STEG Working Paper Series

Skill Bias, Financial Frictions, and Selection into Entrepreneurship

Ying Feng and Jie Ren

SkillBiasFinancialFrictionsAndSelectionIntoEntrepreneurship.jpeg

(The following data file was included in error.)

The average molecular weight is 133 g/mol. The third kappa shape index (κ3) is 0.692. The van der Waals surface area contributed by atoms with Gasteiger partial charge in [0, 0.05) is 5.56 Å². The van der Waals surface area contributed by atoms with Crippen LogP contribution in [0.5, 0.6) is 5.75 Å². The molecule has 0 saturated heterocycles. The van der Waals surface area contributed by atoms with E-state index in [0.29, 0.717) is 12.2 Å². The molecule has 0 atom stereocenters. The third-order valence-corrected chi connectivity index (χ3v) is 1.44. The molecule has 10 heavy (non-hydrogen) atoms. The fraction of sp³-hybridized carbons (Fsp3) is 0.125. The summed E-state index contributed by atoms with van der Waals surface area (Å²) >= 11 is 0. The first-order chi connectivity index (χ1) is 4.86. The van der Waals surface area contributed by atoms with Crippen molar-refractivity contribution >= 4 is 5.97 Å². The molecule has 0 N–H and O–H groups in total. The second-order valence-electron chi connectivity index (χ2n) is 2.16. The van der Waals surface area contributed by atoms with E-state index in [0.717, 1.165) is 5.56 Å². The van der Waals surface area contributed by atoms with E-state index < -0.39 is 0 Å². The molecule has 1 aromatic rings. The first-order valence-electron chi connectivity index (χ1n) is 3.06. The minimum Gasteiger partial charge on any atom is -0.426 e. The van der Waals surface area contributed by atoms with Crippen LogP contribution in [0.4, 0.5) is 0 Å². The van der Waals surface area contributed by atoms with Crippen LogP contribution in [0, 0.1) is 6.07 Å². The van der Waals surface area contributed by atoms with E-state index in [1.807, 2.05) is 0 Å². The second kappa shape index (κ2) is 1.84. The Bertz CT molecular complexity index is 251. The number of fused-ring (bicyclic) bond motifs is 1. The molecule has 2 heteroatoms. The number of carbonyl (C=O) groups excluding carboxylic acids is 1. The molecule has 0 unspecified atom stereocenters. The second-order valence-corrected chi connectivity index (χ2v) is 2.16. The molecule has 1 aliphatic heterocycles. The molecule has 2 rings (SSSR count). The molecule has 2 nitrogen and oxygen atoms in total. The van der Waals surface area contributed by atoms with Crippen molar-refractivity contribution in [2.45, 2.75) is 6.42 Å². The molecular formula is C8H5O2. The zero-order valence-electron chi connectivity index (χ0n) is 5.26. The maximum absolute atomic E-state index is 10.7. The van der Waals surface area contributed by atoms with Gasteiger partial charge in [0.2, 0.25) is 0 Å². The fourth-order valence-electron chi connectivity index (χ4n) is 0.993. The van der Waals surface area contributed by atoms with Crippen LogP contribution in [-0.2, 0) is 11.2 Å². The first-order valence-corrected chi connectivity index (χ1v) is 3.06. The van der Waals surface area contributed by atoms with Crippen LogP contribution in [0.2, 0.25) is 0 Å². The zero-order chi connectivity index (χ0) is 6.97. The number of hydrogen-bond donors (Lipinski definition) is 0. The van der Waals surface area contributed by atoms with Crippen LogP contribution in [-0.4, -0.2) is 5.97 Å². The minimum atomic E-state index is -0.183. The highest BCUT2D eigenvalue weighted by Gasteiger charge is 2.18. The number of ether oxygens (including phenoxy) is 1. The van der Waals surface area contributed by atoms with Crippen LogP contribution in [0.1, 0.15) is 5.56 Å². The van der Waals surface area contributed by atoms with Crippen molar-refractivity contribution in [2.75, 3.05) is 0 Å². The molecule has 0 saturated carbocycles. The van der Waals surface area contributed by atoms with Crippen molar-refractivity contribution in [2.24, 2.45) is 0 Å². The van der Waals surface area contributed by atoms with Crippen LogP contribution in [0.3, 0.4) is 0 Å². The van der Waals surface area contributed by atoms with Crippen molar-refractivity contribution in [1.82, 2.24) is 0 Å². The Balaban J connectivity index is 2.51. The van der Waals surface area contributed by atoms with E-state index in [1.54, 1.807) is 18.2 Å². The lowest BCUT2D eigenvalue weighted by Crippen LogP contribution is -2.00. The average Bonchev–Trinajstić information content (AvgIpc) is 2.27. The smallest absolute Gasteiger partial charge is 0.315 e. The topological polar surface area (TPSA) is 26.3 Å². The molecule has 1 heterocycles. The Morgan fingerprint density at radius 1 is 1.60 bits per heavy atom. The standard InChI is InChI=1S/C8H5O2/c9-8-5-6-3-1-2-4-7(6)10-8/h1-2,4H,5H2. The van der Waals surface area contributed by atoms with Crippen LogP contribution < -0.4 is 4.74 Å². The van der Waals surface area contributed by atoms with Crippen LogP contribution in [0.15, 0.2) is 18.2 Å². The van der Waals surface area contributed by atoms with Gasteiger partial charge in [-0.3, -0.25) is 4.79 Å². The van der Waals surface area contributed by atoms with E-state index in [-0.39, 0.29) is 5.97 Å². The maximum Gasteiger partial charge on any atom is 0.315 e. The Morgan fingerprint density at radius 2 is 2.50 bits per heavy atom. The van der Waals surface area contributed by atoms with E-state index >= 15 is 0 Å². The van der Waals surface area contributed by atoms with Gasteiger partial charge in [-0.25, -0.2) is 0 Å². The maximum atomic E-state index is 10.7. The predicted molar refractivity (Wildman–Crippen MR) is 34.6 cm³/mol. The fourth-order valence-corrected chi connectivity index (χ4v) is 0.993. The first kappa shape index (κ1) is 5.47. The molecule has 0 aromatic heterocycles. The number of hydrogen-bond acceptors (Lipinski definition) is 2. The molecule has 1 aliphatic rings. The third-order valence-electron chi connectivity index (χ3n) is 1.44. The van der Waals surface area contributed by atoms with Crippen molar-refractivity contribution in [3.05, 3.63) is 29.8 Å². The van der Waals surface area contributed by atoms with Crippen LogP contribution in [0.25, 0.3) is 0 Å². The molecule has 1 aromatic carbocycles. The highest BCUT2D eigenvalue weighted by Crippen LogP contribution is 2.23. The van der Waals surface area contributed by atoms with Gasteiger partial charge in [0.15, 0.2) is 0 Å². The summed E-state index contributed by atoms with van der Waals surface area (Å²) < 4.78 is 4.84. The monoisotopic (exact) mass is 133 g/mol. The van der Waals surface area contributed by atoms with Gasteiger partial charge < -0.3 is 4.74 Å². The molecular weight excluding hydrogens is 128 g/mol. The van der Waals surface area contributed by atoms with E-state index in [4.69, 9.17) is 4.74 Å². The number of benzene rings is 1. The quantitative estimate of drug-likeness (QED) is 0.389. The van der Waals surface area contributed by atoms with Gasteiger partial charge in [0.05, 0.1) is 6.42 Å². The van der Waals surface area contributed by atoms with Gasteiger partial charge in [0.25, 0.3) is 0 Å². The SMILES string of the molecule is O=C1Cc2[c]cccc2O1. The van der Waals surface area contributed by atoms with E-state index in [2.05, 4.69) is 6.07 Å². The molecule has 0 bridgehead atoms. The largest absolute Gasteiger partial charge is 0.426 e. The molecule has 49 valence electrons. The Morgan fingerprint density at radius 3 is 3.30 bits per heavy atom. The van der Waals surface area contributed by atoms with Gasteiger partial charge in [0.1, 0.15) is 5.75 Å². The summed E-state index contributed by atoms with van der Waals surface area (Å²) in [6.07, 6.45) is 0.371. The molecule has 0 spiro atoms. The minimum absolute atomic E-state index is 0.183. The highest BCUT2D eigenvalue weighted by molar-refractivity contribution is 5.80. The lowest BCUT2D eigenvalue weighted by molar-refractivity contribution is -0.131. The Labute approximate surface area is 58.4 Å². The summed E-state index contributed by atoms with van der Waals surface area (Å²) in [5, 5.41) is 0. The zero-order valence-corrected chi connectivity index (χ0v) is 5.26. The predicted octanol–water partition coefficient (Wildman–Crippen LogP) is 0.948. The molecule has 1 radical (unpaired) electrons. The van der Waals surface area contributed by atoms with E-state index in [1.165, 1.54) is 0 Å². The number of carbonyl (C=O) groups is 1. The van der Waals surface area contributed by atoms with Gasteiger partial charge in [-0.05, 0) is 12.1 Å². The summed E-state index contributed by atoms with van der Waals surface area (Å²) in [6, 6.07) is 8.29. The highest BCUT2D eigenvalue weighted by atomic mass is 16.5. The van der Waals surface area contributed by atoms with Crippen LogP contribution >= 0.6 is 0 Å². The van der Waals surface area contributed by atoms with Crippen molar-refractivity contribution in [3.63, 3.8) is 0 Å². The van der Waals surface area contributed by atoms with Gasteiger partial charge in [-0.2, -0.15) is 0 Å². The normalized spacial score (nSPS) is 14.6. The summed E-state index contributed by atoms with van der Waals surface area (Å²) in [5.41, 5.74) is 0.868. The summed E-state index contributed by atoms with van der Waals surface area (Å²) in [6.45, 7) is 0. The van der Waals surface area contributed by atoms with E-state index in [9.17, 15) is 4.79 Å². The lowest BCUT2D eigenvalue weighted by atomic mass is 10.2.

Financial frictions adversely affect productivity by discouraging entrepreneurship, which is often measured by the self-employed. This paper distinguishes different types of self-employment when studying this question. Using micro data for 77 countries from all income levels, we show that employers' labor shares are increasing with GDP per capita, whereas own-account employment (self-employed without employees) is decreasing. We also find an almost universally negative selection on education into own-account status relative to wage workers and positive selection into employers. To quantitatively match these facts, we introduce skill-biased productivity progress across countries in an occupationalchoice model with financial frictions. Our model predicts an average of 19% output gains in low-income countries from removing financial frictions. In contrast, an alternative model with skill-neutral technological change cannot match the high own-account employment share in low-income countries, thus overestimating the output gains by 13 percentage points.

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